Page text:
Watch the video. It's quite short, but goes through about 1 exploit per minute so you will have to use the stop, rewind, pause and play controls.

For each exploit, in your notebook

  1. Explain the vulnerability to be exploited.
  2. Broadly describe how the exploit works.

Exploits used in the video include

  • exploit/unix/ftp/vsftpd_234_backdoor
  • exploit/multi/http/php_cgi_arg_injection
  • exploit/linux/misc/drb_remote_codeexec
  • exploit/multi/samba/usermap_script
  • exploit/unix/misc/distcc_exec
  • exploit/multi/misc/java_rmi_server
Introducing Armitage

Armitage is basically Metasploit with a graphical user interface. Allegedly it is disliked by 'real' hackers because it's 'point and click' instead of being terminal and command based. Real hackers can remember commands!

Really, the main reason is because it is very much slower than Metasploit by itself. If you can put up the delay, Armitage is well worth getting to grips with, and as increased use makes the commands more familiar the graphical version can be dropped in favour of the more command based version.

To see how to use Armitage watch and work along with the video. Once Metasploitable has been compromised by Armitage, take a screen shot and include it in your notebook.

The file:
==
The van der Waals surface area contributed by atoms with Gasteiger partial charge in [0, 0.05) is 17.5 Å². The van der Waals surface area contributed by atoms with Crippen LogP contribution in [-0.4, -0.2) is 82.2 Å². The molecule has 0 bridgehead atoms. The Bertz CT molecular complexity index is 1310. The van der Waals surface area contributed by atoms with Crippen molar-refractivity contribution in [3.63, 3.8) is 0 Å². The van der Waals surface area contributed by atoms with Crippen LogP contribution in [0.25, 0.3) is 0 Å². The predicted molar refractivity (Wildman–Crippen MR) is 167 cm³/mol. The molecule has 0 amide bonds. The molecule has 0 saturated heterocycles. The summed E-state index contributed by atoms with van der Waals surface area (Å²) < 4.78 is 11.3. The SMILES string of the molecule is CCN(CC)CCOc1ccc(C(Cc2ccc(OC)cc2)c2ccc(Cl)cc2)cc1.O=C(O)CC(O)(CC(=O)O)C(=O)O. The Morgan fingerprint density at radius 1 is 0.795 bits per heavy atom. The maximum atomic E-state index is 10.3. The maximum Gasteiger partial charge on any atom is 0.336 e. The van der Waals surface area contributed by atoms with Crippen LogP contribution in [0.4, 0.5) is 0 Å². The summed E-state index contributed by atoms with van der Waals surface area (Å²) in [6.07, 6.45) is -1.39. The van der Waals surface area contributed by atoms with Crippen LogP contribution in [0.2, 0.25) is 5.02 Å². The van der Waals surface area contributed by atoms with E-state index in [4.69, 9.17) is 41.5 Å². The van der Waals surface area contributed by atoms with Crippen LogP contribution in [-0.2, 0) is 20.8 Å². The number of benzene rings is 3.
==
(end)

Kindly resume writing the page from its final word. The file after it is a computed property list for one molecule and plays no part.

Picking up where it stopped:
Pivot on This

Even with the 'snobbish' disdain of hardcore hackers Armitage is well worth learning.

  1. It's very good for visualising large networks.
  2. Provides a neat way of seeing how attacks can be mounted by so called Pivot attacks where one compromised computer can be used to mount an attack on others.
  3. Has an easy way of filtering out exploits appropriate to the service and host.
  4. Provides an easier menu based options of interacting with the compromised machine taking control of its cameras, keyboards, mics and so on.

So let's do a Pivot attack where control is gained over one machine in a network and this powned machine is used as a platform for attacking others in the network. So:-

  1. Create a clone of Metasploitable to give another virtual box to attack.
    1. Right click on Metasploitable, choose clone and setup as the image shows.
    2. Clone Metasploitable
  2. Launch VirtualBox, the two copies of Metasploitable to simulate a small network and the Kali Linux box.
  3. Kali Linux box will be used to 'hack' one Metasploitable box and this will be used to attack another under a pivot attack. Remember use ifconfig terminal command to reveal the IP address of each box.

Watch and work along with the video. Once Metasploitable has been used to compromise the Metasploitable Clone box using Armitage, take a screen shot and for evidence and include it in your notebook.

Two Note Swivel